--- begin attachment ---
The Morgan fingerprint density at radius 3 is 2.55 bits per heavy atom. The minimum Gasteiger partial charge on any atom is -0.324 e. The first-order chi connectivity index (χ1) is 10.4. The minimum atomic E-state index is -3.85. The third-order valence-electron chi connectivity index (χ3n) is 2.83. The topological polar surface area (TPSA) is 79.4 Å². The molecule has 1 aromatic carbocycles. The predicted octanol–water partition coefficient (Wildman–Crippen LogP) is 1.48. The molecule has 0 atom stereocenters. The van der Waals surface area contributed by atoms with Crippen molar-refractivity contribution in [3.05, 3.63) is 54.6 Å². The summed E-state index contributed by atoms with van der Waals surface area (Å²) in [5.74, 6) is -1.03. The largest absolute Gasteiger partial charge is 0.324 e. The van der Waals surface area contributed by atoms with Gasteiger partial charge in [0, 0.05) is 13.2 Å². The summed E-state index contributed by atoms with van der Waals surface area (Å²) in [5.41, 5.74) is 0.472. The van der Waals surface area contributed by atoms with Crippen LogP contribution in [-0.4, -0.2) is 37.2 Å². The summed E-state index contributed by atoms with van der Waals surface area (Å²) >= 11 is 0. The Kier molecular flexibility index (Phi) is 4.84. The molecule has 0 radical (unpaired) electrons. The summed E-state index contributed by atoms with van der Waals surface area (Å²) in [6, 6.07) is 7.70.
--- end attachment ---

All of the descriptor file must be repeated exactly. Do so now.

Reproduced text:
The Morgan fingerprint density at radius 3 is 2.55 bits per heavy atom. The minimum Gasteiger partial charge on any atom is -0.324 e. The first-order chi connectivity index (χ1) is 10.4. The minimum atomic E-state index is -3.85. The third-order valence-electron chi connectivity index (χ3n) is 2.83. The topological polar surface area (TPSA) is 79.4 Å². The molecule has 1 aromatic carbocycles. The predicted octanol–water partition coefficient (Wildman–Crippen LogP) is 1.48. The molecule has 0 atom stereocenters. The van der Waals surface area contributed by atoms with Crippen molar-refractivity contribution in [3.05, 3.63) is 54.6 Å². The summed E-state index contributed by atoms with van der Waals surface area (Å²) in [5.74, 6) is -1.03. The largest absolute Gasteiger partial charge is 0.324 e. The van der Waals surface area contributed by atoms with Gasteiger partial charge in [0, 0.05) is 13.2 Å². The summed E-state index contributed by atoms with van der Waals surface area (Å²) in [5.41, 5.74) is 0.472. The van der Waals surface area contributed by atoms with Crippen LogP contribution in [-0.4, -0.2) is 37.2 Å². The summed E-state index contributed by atoms with van der Waals surface area (Å²) >= 11 is 0. The Kier molecular flexibility index (Phi) is 4.84. The molecule has 0 radical (unpaired) electrons. The summed E-state index contributed by atoms with van der Waals surface area (Å²) in [6, 6.07) is 7.70.